Writing a non-fiction book can turn you into a thought-leader in your industry. The perfect combination of useful information, easy to read content, and gripping storytelling can set your personal brand on fire. But how do you achieve that lofty goal? With today’s post, you’ll walk away with some serious nonfiction book writing help from our top 2018 tips. Get your name out there, give your audience what they want, and create killer content with our business book writing help. Tip #1.
Who are you? Chef/Percussionist/Writer/Reprobate and Lover of all things beautiful & delicious. A loyal, outspoken, left-of-center, fair-minded, heart on sleeve kinda guy. Mensch-“ish” with a side of sarcasm. What do you do? Currently, I’m shopping my manuscript of a series of personal profiles I’ve written called Home Cookin’— The stories behind the food.
Authors write books to share the combination of their intellect and passions with the world. Yet getting your book published is often no simple or easy task. Many new writers fail to realize that public recognition and publicity both come with being an author. Even worse, the majority of them put very little thought into marketing and promotion that is required after publication.
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Join innovation leader and new author, Joseph Bradley, Global Vice-President at Cisco as he engages you in a lively discussion of his powerful “must know” concept, Questioneering: The New Model for Innovative Leaders in the Digital Age. #ChicagoEventshttp://bit.ly/learningeventFeb2018
Muck Rack makes it simple to find people, tweets, or articles that mention any name, keyword, company, hashtag etc. We've compiled this guide to help you make the most of your search.
Selecting a term
Start searching tweets, articles from media outlets, articles mentioned in tweets, journalists'
names, titles and bios with some suggested searches:
Companies or Topics (e.g. iPhone, Microsoft)
Phrases (e.g. "cloud computing") — use quotes to keep the terms together
Twitter handles (e.g. @username) — returns those who have mentioned or replied to
Names (e.g. "David Pogue")
Hashtags (e.g. #sxsw, #london2012)
Bio details (e.g. vegan, Olympics, father)
Muck Rack's Advanced Search allows for many boolean operators.
Find results that mention multiple specified terms, use AND or
+. For example, ensure each result contains both Elon Musk and Mark Zuckerberg by
searching Musk AND Zuckerberg or Musk + Zuckerberg.
Use the operators OR or , to broaden your search when you'd like either of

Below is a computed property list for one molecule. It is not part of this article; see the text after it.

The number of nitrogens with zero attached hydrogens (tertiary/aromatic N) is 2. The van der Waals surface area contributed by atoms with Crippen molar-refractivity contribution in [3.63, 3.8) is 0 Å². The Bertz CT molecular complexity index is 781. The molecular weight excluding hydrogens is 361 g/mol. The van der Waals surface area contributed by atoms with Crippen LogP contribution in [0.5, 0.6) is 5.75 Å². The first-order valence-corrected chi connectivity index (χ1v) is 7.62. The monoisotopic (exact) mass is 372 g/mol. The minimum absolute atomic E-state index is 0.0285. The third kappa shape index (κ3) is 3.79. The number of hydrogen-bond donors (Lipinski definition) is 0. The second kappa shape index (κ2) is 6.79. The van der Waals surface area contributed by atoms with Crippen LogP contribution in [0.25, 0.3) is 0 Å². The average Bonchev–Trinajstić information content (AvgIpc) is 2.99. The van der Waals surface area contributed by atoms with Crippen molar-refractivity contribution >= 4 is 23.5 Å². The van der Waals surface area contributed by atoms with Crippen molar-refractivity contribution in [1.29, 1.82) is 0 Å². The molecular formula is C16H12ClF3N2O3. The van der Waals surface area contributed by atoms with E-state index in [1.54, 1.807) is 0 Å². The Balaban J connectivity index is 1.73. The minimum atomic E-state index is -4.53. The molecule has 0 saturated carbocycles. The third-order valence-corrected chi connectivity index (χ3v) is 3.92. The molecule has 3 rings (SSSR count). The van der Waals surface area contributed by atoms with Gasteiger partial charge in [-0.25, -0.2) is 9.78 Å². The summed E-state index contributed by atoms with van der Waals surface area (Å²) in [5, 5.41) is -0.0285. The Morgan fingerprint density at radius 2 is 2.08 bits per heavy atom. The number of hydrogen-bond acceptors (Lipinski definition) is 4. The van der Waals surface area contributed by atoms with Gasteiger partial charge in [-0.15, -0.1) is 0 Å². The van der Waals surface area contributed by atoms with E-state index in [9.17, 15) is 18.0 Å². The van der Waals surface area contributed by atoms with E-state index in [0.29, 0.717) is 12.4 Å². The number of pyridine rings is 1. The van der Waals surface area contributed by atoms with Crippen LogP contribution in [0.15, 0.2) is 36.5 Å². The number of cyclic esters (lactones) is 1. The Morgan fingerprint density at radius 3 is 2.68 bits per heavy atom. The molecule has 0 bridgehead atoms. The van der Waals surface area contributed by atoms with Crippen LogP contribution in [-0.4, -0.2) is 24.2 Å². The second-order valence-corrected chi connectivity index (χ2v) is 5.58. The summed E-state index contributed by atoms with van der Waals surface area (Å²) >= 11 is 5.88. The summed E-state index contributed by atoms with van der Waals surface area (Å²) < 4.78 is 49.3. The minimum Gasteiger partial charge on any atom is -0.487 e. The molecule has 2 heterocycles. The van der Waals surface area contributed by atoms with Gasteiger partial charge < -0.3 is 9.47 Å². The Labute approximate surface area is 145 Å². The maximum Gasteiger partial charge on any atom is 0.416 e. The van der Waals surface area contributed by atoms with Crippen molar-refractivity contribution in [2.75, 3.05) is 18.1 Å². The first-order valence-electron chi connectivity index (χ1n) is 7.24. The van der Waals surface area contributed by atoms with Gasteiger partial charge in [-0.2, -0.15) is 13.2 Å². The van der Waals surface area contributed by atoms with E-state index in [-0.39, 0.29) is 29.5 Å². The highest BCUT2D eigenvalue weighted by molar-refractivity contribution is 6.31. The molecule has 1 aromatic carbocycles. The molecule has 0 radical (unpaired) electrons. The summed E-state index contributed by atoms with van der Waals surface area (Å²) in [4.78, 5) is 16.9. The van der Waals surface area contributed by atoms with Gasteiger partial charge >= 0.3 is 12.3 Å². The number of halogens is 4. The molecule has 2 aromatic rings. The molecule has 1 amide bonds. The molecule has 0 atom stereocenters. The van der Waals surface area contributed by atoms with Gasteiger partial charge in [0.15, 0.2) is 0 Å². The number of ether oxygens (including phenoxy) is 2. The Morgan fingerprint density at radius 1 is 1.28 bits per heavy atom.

multiple terms to appear in results. (This is the default behavior of our search when no operators
are used). For example, results will contain either cake or cookie by searching cake OR cookie or cake,cookie
Use NOT or - to subtract results from your search. For
example, searching Disney will yield results about the Walt Disney Company as well as Walt Disney
World Resort. To exclude mentions of Disney World, search for Disney -World or Disney
When using one of these operators with a phrase, enclose it in quotation marks. For example, you can
find results about smartphones excluding Apple's iPhone 4S by searching smartphone -"iPhone
Exact case matching or punctuation
If you're searching for a brand name or keyword that relies on specific punctuation marks or capitalization, you can
find results that match your exact query by adding matchcase: before the keyword you're searching for, like matchcase:E*TRADE .
Use parentheses to separate multiple
boolean phrases. For example, to find journalists talking about having fun in Disney World or
Disneyland, search for ("disney world" OR disneyland) AND fun.
An asterisk can be used to search for any variation of a root word truncated by the asterisk. For example, searching for admin* will return results for administrator, administration, administer, administered, etc.
A near operator is an AND operator where you can control the distance between the words. You can vary the distance the near operation uses by adding a forward slash and number (between 0-99) such as strawberries NEAR/10 "whipped cream", which means the strawberries must exist within 10 words of "whipped cream".